Anti-Racism Action Week begins with live CBC Montreal broadcast

As part of its 'Real Talk on Race' series, CBC Montreal News will broadcast live at 6 p.m. from the Montreal Museum of Fine Arts for the launch of Anti-Racism Action Week 2016 where a new anti-islamophobia initiative with the Michaëlle Jean Foundation will be announced.

Mixed-race students fed up with classmates' racist 'jokes'

Clara Chase and Emma Bronson, students of mixed race, attend different private schools in Montreal, but both say they hear racist 'jokes' too often.

Real Talk on Race: How transracial adoptees find their identity

For adoptees Kassaye MacDonald and Manuelle Alix-Surprenant, growing up in Quebec was a happy experience. But as transracial adoptees from Ethiopia and South Korea, growing up in white families and predominantly white neighbourhoods made for a complex relationship with their racial identity.

Children of the Sixties Scoop tell their stories

This week, CBC Montreal launched its series Real Talk on Race. Part of the series has focused on the Sixties Scoop — the government-imposed initiative that allowed First Nations children and youth to be adopted by families across Canada.

Does resumé whitewashing work?

If Lamar J. Smith and L. James Smith have the same qualifications and apply for the same position, who is more likely to get called back for an interview?

Montrealers tackle racism, identity in weekend workshops

A series of workshops in Montreal this weekend looked at racism and identity in Quebec.

Real Talk on Race: 'We need to keep having these conversations,' says Emilie Nicolas

Emilie Nicolas talks to CBC Montreal's Debra Arbec about inclusion and diversity in Quebec.

5 'Real Talk on Race' stories that got you talking on Facebook

This week, CBC Montreal launched its two-week series 'Real Talk on Race.' Since then, you've been joining the conversation on Facebook, Twitter, and by email. Here are five 'Real Talk on Race' Facebook posts that got you talking with some of your comments.

Part 2 of Real Talk on Race: diversity in arts and culture - solutions

Working towards more diversity in the arts and culture, our three panelists talk about ways to make the industries more inclusive and what is working to make that happen right now.

Part 1 of Real Talk on Race: diversity in arts and culture - problems

We spoke with three people working in arts and culture in Montreal who deal with issues of diversity. Rahul Varma is the director of Teesri Dunyia Theatre, Roxanne Robillard works with Diverstité Artistique and Pascal Huynh with the National Film Board.

Feeling like a stranger in your own backyard

Gage Diabo got his first real taste of life outside the reserve when he began attending CEGEP in Montreal. But he soon began to feel like a stranger in his own backyard when he overheard the hurtful and ignorant things people would say about his community.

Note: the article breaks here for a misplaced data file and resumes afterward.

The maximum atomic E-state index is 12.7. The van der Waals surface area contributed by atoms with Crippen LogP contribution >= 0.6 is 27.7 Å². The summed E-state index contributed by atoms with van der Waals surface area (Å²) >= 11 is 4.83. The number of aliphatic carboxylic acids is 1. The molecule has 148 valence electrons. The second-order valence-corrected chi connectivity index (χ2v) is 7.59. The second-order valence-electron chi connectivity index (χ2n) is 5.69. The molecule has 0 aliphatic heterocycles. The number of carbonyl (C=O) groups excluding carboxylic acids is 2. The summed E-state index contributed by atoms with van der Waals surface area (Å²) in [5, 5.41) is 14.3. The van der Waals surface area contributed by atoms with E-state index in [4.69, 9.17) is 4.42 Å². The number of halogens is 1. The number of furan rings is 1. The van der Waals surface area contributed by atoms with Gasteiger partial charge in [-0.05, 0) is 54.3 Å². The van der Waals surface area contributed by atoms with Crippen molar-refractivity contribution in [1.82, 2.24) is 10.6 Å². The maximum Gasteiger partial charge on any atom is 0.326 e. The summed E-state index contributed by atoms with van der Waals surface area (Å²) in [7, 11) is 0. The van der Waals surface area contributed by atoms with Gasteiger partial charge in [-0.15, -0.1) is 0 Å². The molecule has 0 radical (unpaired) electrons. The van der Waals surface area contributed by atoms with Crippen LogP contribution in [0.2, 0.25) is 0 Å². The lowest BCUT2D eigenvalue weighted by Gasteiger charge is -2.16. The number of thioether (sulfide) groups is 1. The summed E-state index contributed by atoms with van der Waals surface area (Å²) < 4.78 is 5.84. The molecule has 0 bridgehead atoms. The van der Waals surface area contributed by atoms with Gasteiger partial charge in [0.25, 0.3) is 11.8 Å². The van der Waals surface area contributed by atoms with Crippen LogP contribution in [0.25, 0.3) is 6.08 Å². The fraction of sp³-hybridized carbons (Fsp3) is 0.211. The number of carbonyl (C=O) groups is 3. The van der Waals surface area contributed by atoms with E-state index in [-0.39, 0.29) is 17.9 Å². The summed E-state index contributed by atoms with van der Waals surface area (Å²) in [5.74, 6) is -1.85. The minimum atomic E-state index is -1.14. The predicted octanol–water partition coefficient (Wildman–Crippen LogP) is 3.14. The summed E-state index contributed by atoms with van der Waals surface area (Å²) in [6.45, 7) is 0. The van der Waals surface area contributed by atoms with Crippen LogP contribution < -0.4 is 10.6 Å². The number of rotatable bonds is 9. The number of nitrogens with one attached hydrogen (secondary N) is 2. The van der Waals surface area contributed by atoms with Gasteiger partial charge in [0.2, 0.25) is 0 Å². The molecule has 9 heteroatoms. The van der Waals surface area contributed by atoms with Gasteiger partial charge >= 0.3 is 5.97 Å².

The need for mentorship as a woman of colour

As a single mother, PhD student, and woman of colour, Rachel Zellars says her ability to to succeed and be happy is closely tied to the mentorship she has received — mentorship that she believes women of colour owe to one another.

Iraqi journalist finds peace and acceptance in Montreal

Hussein Al Hilli and his family landed in Montreal 24 years ago. Since then, Al Hilli says he's found tolerance and understanding.

Sixties Scoop still not well-recognized, aboriginal adoptees say

The history of aboriginal children being adopted into non-aboriginal families is still not well-known in Quebec, despite class-action lawsuits launched in other provinces and mentions in the Truth and Reconciliation Report Commission report.

Model minority myth: Can positive stereotyping ever be a good thing?

"You're Asian, you must be good at music, you should be good at martial arts, you should be good at school." Those are some of the stereotypes dentist Glen Hoa heard as a young Montrealer of Vietnamese descent. But what some call positive stereotyping can also be seen as harmful.

Questions you wish people would stop asking you based on how you look

Montrealers talk about the questions and assumptions put forward based on their looks, as part of our Real Talk on Race series.

How one Inuk man's parka connects him to his community

Back home in the North, Stephen Puskas didn't think much about his parka. But when he walked around Montreal, it gave him a sense of a belonging in a community that's spread out across the city.

Sixties Scoop adoptee recounts growing up in Jewish Montreal family

My parents chose me out of a catalogue of First Nations children. It was the trend in 1970 to offer First Nations children to non-Aboriginal homes — a government imposed initiative which has become known as "the 60's scoop."